13863791 - shopping cart and stocks of dollars close up shot.

Crowdfunding is a popular way to raise money for a successful business venture or new product idea, usually accomplished through the Internet. (The concept involves obtaining a little bit of money from a lot of people.) Conversely, an article posted on tells about three brothers who ran a crowdfrauding scheme involving the illegal use of welfare benefits through their family-owned store. (The word crowdfrauding doesn’t exist, but it sounds like a good term for describing an illegal activity that takes government benefits from many in order to make a few wealthy.)

The story details that the three brothers allowed customers, who received government benefits, to exchange their federal funds for cash or items prohibited by the Supplemental Nutrition Assistance Program (SNAP) or the Special Supplemental Nutrition Program for Women, Infants and Children (WIC). To top that off, the brothers also allegedly applied for and received federal welfare benefits for themselves and their families. (Obviously, they thought there was plenty of government financial assistance to go around.)

Altogether, the brothers stole more than $1.2 Million through their family-owned business. (Not only did they receive a large sum of money from the illegal exchange of government benefits, but they also received financial assistance they did not qualify for or deserve because they neglected to report the income they earned through the market and from other sources on their welfare applications. Consequently, they received food and cash assistance plus Medicaid benefits.)

As a result of their illegal activities, the brothers and some of their family members were charged with multiple federal offenses. (In exchange for the trio entering guilty pleas for their roles in the scheme, the government agreed to dismiss the charges pending against their wives and other family members.)

The brothers received sentences of between 12 and 34 months in prison plus anywhere from two to three years of supervised release following the completion of their prison terms. All three were each required to pay more than $1.2 Million in restitution.

The idea behind crowdfunding is to gain monetary support through small financial contributions from many people who believe in the concept behind the project. In this case, the federal government was the sole financial supporter of many people who worked against the system designed to support those who truly need the assistance. (Obviously, the government was not a fan of the brothers’ business plan and it looks like the plug has been pulled on their illegal operation.)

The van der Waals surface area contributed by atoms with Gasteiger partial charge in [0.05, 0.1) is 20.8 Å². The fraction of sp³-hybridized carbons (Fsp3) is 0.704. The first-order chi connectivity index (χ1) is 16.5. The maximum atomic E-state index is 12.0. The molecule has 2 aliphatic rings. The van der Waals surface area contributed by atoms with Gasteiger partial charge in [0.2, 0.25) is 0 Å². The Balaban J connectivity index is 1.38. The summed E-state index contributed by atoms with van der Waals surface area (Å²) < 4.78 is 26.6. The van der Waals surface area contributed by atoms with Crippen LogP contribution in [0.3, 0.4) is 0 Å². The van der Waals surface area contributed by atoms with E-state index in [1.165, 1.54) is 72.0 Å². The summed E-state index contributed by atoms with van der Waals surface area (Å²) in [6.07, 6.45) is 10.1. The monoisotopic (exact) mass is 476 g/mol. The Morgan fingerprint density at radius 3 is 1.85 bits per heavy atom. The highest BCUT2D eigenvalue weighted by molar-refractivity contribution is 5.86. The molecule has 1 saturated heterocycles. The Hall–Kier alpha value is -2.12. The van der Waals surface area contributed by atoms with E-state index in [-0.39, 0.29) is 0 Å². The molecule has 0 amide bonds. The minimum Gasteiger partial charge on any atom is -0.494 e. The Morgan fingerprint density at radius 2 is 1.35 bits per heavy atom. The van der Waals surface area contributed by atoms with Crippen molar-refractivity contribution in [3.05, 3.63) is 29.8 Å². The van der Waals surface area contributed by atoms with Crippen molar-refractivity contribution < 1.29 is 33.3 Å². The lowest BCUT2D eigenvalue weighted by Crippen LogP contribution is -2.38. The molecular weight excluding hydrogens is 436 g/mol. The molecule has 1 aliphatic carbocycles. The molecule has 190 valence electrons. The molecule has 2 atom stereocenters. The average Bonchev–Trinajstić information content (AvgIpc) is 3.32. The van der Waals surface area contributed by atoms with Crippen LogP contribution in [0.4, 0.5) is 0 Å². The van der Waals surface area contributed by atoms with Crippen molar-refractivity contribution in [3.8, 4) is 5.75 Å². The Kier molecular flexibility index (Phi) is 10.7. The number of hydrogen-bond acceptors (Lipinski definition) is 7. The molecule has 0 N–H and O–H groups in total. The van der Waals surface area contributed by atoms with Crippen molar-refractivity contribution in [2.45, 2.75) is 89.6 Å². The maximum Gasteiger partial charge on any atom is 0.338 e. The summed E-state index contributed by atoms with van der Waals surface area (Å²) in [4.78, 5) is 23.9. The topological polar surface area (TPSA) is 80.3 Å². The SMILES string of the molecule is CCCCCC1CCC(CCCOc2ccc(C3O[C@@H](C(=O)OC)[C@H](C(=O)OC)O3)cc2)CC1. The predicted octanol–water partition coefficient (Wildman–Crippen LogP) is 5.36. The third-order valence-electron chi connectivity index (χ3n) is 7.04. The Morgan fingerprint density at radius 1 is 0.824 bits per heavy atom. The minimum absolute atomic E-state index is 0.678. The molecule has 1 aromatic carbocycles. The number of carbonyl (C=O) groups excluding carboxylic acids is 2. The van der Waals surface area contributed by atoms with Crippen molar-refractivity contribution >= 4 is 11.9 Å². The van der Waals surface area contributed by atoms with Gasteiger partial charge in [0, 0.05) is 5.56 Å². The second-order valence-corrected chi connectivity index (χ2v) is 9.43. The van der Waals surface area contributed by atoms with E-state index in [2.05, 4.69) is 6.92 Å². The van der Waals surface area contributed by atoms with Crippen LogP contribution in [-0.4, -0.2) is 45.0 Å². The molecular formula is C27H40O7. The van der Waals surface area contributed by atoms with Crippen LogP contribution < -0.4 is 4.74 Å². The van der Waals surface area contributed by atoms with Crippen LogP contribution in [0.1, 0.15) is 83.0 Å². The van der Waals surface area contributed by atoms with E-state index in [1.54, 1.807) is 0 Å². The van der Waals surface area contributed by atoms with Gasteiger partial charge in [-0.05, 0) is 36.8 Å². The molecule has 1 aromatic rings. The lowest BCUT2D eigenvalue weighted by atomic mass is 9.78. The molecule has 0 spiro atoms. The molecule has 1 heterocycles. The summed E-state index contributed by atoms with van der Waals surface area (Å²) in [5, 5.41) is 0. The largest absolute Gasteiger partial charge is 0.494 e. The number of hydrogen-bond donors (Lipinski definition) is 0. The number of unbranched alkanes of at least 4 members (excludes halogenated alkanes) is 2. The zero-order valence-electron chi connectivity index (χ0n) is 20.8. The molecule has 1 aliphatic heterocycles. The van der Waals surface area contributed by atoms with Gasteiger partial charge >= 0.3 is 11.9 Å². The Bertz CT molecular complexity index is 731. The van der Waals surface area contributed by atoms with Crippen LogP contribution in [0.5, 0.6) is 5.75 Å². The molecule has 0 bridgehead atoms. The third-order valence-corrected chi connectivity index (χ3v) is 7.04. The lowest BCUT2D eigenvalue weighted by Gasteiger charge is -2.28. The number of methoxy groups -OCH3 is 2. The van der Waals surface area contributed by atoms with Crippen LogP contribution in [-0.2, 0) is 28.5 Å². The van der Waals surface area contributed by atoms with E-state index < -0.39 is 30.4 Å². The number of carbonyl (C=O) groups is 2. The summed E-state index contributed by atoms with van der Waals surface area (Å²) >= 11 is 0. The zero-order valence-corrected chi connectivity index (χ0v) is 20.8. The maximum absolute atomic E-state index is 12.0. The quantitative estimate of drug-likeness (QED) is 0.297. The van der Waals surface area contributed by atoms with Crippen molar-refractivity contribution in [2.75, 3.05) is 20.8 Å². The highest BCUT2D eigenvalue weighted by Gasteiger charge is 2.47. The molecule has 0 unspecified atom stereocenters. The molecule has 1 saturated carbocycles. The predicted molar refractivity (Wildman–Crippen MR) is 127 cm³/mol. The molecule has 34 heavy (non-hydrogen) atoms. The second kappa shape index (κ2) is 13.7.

Source: Today’s ”Fraud of the Day” is based on an article titled, ”All 3 Brothers Now Sentenced to Prison for Middle Eastern Market Fraud,” posted on on August 13, 2015.

GRAND RAPIDS, Mich. — The last of three brothers were sentenced Wednesday for defrauding the federal government out of more than $1.2 million through a Grand Rapids business.

U.S. Attorney Patrick Miles announced Wednesday that brothers Emad, Jawad and Khader Karaein had been sentenced by U.S. District Judge Janet T. Neff for their roles in multiple schemes to defraud the federal government in connection with subsistence benefits.

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Larry Benson
Larry Benson is currently the Director of Strategic Alliances for Revenue Discovery and Recovery at LexisNexis Risk Solutions. In this role, Benson is responsible for developing partnerships for the tax and revenue and child support enforcement verticals. He focuses on embedded companies that have a need for third-party analytics to enhance their current offerings.